Ian Karmel burst into the still nascent Portland comedy scene fully-formed. He’d done a bit of acting and improv, but was confident and comfortable enough that when he tried out stand-up for the first time, he immediately soared. And just as a comedy boom started to slowly explode in his hometown, he quickly eclipsed it, grabbing touring gigs opening for John Oliver and then decamping for L.A. where he almost immediately landed a job writing for Chelsea Lately (he’s now working for The Late Late Show With James Corden).
So while this unnervingly talented comedian hasn’t landed an HBO or Netflix special, that can’t be too far around the corner. Especially after the release of his first album on former hometown label Kill Rock Stars. Sure, he’s been at this game for a while, but you can hear how completely at ease he is with a mic in his hand. Just jump ahead to the third track and listen to him handle an audience member who, instead of laughing or applauding, was apparently saying, “Terrific. Terrific joke.” Instead of a quick shushing or dismissal, he riffs for nearly two minutes on this poor soul while also trying to put him at ease for his unusual reaction.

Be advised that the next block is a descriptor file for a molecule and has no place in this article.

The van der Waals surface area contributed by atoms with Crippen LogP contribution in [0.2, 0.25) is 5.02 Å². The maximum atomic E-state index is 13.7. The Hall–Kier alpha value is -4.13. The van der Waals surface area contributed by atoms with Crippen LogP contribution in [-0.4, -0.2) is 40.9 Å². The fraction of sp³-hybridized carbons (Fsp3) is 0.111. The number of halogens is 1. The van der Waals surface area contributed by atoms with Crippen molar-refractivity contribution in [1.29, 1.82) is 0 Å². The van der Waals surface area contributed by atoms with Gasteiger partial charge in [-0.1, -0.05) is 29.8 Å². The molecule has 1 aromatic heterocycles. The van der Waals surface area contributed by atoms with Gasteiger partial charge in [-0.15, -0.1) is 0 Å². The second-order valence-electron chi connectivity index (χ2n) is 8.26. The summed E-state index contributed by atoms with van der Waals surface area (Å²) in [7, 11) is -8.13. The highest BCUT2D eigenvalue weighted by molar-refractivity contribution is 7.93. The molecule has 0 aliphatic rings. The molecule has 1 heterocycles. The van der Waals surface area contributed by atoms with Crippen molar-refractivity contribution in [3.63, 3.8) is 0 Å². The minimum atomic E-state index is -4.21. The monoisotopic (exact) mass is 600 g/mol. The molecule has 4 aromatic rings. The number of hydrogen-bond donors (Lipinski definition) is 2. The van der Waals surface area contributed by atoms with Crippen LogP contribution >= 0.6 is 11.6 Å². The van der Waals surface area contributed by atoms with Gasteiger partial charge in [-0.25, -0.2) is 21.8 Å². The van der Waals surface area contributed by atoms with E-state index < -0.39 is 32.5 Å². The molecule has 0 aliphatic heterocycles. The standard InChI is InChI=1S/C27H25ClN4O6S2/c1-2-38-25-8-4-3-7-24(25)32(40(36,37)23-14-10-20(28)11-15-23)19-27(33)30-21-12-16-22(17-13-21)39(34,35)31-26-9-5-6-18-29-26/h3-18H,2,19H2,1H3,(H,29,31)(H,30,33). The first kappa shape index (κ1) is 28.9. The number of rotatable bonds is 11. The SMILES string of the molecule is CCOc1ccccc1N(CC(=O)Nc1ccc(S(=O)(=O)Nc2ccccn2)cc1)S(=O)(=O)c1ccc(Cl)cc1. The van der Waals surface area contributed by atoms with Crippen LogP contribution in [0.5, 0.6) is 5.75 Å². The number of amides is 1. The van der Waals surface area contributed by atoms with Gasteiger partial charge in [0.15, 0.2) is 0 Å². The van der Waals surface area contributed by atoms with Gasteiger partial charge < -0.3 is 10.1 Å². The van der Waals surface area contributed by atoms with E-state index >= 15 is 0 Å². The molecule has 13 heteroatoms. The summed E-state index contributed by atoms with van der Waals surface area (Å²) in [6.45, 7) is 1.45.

Karmel has great material, as well (I particularly loved his extended bit in support of the folks working the graveyard shift at 7-11, and his love of monkeys dressed like cowboys that ride dogs around like horses is beyond reproach), but so much of it is in the delivery. He’s one of the few recent stand-ups that know how to use silence and repetition to elevate the material. The cowboy monkeys bit is a perfect example. At first, Karmel slowly reveals the source of his great joy (“monkeys….dressed like cowboys…riding around dogs…as though these dogs were horses”), then he builds and builds upon this image to a huge crescendo. He could move on, but instead, he circles back around to the beginning, quietly pushing the audience inch by inch closer to the image of a little primate sitting on the back of a canine. It’s masterful work.
Again, this all stems from confidence. Karmel’s sure enough of himself and his material that he can move what used to be his opening gambit—a segment making fun at his unusual name (heard here on the track titled “Whimsical British Candy Store”)—to the middle of his set, and then dropping what was his big closer—the horror novel description of a burger known as “the Juicy Lucy”—as a bonus track on the disc. The rest of the album is as good or better and another huge leap forward for a comic already well on his way to greatness.
Robert Ham is a Portland-based freelance writer and regular contributor to Paste. You can follow him on Twitter.